OCTOBER 8, 1959
EMPORIA, Kan. —As I was starting Tuesday morning on a four-day lecture trip the same thing happened to me at the airport that happened on a previous trip not long ago. We taxied out to the take-off and were told that engine trouble had developed and that we would return to the ramp. A few minutes after our return we were told we would transfer to another plane, would we please collect our belongings and go back to the waiting room. They hoped we could start in an hour or so.
Under these circumstances the members of the staff of the airlines are extremely kind. They escorted us back, took us out when the other plane was ready and put us in comparable seats, and even offered to telephone our destination. But Miss Corr, who was with me, had already called my agent and told him to wire the people in Kansas City of our delay.
Our only worry was that we had a two-and-a-half-hour drive to reach Emporia and a six o'clock dinner. But, once started, all went well and we reached our hotel in Emporia at six p.m. and were called for at 6:25 to go to dinner.
Governor and Mrs. George Docking were there, and they are always not only kind and thoughtful but very delightful people to be with. Mrs. Docking introduced me at the evening meeting which opened the series of events to be held during the winter at the Kansas State Teachers College here in Emporia. Next month they will have the pleasure of seeing Katharine Cornell and Brian Aherne.
On the way out here today I read a little pamphlet which is a statement of the American Association of Land Grant Colleges and State Universities and the State Universities Association, on the need for broad educational opportunity of the highest quality through low-cost public higher education.
Among the things said in the pamphlet there are two quotations which I will give you here:"Two premises, entirely false upon examination, support a trend that contradicts the whole philosophy and history of public higher education in America: The first of these spurious premises insists that higher education benefits only the individual. Therefore, he should pay at once, or borrow, all or most of the cost of his education. The second premise insists that colleges and universities should charge the full cost of education to the individual. This has never been believed possible or sound in either privately or publicly-supported higher education."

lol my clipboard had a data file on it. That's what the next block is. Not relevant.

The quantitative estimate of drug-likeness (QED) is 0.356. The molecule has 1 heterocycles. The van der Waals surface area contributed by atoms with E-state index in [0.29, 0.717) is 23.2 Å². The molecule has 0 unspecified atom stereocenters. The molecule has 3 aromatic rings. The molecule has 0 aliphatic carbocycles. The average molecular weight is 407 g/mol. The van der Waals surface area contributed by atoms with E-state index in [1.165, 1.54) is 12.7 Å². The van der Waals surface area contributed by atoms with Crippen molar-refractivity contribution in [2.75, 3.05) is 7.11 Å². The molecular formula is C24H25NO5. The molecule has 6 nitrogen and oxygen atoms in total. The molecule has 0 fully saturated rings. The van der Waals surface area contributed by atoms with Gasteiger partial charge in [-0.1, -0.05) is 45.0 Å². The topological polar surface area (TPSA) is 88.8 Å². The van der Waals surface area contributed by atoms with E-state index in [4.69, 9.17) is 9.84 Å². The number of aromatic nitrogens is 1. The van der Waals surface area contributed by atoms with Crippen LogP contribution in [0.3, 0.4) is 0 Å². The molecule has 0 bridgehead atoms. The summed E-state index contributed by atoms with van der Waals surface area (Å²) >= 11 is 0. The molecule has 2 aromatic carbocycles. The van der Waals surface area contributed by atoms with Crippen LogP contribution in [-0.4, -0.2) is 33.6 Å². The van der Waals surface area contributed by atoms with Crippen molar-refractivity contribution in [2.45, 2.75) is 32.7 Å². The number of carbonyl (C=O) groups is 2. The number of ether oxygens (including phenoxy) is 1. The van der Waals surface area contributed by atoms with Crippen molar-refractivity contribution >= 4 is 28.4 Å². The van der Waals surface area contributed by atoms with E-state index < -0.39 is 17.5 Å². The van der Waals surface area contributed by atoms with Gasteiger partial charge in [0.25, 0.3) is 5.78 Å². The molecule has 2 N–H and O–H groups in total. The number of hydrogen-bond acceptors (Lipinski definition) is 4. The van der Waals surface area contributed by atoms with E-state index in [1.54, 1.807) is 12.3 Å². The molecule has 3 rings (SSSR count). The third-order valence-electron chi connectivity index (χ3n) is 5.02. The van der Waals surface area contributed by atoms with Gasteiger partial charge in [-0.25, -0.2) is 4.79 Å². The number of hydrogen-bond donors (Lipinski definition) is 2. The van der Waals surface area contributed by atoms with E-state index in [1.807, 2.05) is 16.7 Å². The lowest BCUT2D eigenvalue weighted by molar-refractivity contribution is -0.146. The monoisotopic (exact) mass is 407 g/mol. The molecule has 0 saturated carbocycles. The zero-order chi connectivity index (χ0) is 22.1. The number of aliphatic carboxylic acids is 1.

Further on I read: "This statement is issued in the public interest. The past generation of far-sighted Americans who built the institutions we now call our state universities and land-grant institutions speak to us across the years. And what they say is this: `The children of the children for whom we dreamt brave dreams and in whom we invested our faith and treasure are now your sons and daughters. You are at once the legatees of the past, guardians of the present, trustees of the future.' Shall we believe with fainter hearts in the future of a freedom wrought of the historic American purpose of education opportunity and its outcome?"
We must be true to our past and give opportunities for higher education at the lowest possible cost to all our children who are capable of profiting from this opportunity.
(Copyright, 1959, by United Feature Syndicate, Inc.)
Names and Terms Mentioned or Referenced
- [ index ] Emporia, Kan., United States
About this document
My Day by Eleanor Roosevelt, October 8, 1959
Digital edition created by The Eleanor Roosevelt Papers Project The George Washington University 312 Academic Building 2100 Foxhall Road, NW Washington, DC 20007
- Brick, Christopher (Editor)
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